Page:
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WASHINGTON, May 06, 2004 (United Press International via COMTEX) -- Physicians could face 5 percent reimbursement cuts from Medicare in 2006 and beyond -- a threat that has lawmakers seriously considering whether the payment formula, called the Sustainable Growth Rate, really is sustainable.
The SGR was set up in 1992 to control spending by reducing physician fee updates or increases once spending growth hits a target amount. It worked -- too well -- and lawmakers in 2002 were forced to override the SGR or doctors would have faced a 5.4 percent cut. Physician payments increased in 2003 and 2004 as well, and will do so in 2005 because lawmakers again intervened.
Bruce Steinwald, director for healthcare and Medicare payment issues at the U.S. General Accounting Office, testified before the House Energy and Commerce Health subcommittee Wednesday that the Medicare Trustees Report this year projects the update at negative 5 percent for seven years, beginning in 2006. This translates into a cumulative reduction in physician fees of more than 31 percent from 2005 to 2012, while their cost of providing services is expected to jump by 19 percent.
Volume and intensity growth in Medicare also has cast the SGR system in question, he said, because "if the growth in real spending per beneficiary is not lowered through other means, SGR will mechanically reduce fee updates in an attempt to impose fiscal discipline and moderate total spending increases. Although this mechanical response may be desirable from a budgetary perspective, any consequences for physicians and their patients are uncertain."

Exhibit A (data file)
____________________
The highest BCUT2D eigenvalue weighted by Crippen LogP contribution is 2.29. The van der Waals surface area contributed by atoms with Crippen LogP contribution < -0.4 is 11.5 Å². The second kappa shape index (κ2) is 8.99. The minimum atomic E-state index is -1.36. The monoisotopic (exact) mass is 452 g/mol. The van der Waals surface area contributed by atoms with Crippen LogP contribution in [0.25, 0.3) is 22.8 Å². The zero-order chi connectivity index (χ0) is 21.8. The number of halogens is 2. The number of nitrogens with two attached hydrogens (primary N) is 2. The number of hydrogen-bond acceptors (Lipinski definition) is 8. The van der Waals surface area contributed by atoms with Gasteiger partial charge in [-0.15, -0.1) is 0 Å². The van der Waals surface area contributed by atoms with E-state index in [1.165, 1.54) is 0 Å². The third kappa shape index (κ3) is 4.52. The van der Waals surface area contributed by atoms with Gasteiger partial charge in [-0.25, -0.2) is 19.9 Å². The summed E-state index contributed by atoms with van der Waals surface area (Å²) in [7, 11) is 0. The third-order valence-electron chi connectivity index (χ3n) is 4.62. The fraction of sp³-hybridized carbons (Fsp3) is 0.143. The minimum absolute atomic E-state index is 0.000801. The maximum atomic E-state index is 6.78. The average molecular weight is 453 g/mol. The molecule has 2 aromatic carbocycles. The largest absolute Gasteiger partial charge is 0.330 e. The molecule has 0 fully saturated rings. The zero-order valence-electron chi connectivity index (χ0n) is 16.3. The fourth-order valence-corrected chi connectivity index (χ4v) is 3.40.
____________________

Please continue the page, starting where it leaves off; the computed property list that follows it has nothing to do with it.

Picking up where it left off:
So the question becomes what to do.
Douglas Holtz-Eakin, director of the Congressional Budget Office, testified that the Medicare Payment Advisory Commission has recommended the 2005 payment update be set at the change in input prices, minus an adjustment for productivity.
"The Senate-passed version of the pending budget resolution contains a sense-of-the-Senate provision that endorses permanently adopting that approach to updating physician fees," Eakin told legislators. "Such updates would increase Medicare spending by about $95 billion through 2014 if they were implemented in 2005, by CBO's estimate, and by $90 billion if they were implemented in 2006."
Eakin said there are three options under discussion in modifying the SGR:
-- accelerate spending near-term and allow the SGR to recoup it down the road,
-- increase the SGR targets, or
-- replace the SGR with annual updates based on inflation.
He said using the inflation method would increase Medicare spending by $90 billion or more over 10 years while the other approaches might "lessen the volatility in the update without dismantling the mechanism for linking physician fees to total spending for physicians' services or to growth in the economy."
Glenn Hackbarth, MedPac chairman, testified the SGR does little to affect volume of services and yearly updates would ensure payments are adequate to maintain services. He said volume growth is an issue Medicare must deal with at its root causes -- such as physician practice decisions and quality of care initiatives.